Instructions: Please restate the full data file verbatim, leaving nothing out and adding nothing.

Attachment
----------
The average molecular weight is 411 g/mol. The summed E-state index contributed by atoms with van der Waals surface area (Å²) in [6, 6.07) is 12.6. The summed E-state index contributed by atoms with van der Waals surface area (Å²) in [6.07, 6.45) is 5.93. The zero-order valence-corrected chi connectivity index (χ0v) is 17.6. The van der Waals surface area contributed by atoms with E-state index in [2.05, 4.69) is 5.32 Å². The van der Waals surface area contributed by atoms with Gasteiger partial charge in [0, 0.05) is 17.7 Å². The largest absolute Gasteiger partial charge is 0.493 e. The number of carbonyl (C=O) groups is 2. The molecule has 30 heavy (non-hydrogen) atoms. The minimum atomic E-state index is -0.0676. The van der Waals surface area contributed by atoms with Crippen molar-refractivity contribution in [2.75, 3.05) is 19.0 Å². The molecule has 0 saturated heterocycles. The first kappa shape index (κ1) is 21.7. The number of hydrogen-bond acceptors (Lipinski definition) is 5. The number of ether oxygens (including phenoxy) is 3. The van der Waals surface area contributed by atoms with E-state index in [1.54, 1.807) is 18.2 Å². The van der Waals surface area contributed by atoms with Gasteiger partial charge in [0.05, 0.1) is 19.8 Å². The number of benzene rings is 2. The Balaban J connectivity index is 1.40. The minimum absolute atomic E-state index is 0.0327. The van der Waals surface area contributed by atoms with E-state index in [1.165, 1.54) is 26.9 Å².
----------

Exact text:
The average molecular weight is 411 g/mol. The summed E-state index contributed by atoms with van der Waals surface area (Å²) in [6, 6.07) is 12.6. The summed E-state index contributed by atoms with van der Waals surface area (Å²) in [6.07, 6.45) is 5.93. The zero-order valence-corrected chi connectivity index (χ0v) is 17.6. The van der Waals surface area contributed by atoms with E-state index in [2.05, 4.69) is 5.32 Å². The van der Waals surface area contributed by atoms with Gasteiger partial charge in [0, 0.05) is 17.7 Å². The largest absolute Gasteiger partial charge is 0.493 e. The number of carbonyl (C=O) groups is 2. The molecule has 30 heavy (non-hydrogen) atoms. The minimum atomic E-state index is -0.0676. The van der Waals surface area contributed by atoms with Crippen molar-refractivity contribution in [2.75, 3.05) is 19.0 Å². The molecule has 0 saturated heterocycles. The first kappa shape index (κ1) is 21.7. The number of hydrogen-bond acceptors (Lipinski definition) is 5. The number of ether oxygens (including phenoxy) is 3. The van der Waals surface area contributed by atoms with E-state index in [1.54, 1.807) is 18.2 Å². The van der Waals surface area contributed by atoms with Gasteiger partial charge in [0.05, 0.1) is 19.8 Å². The number of benzene rings is 2. The Balaban J connectivity index is 1.40. The minimum absolute atomic E-state index is 0.0327. The van der Waals surface area contributed by atoms with E-state index in [1.165, 1.54) is 26.9 Å².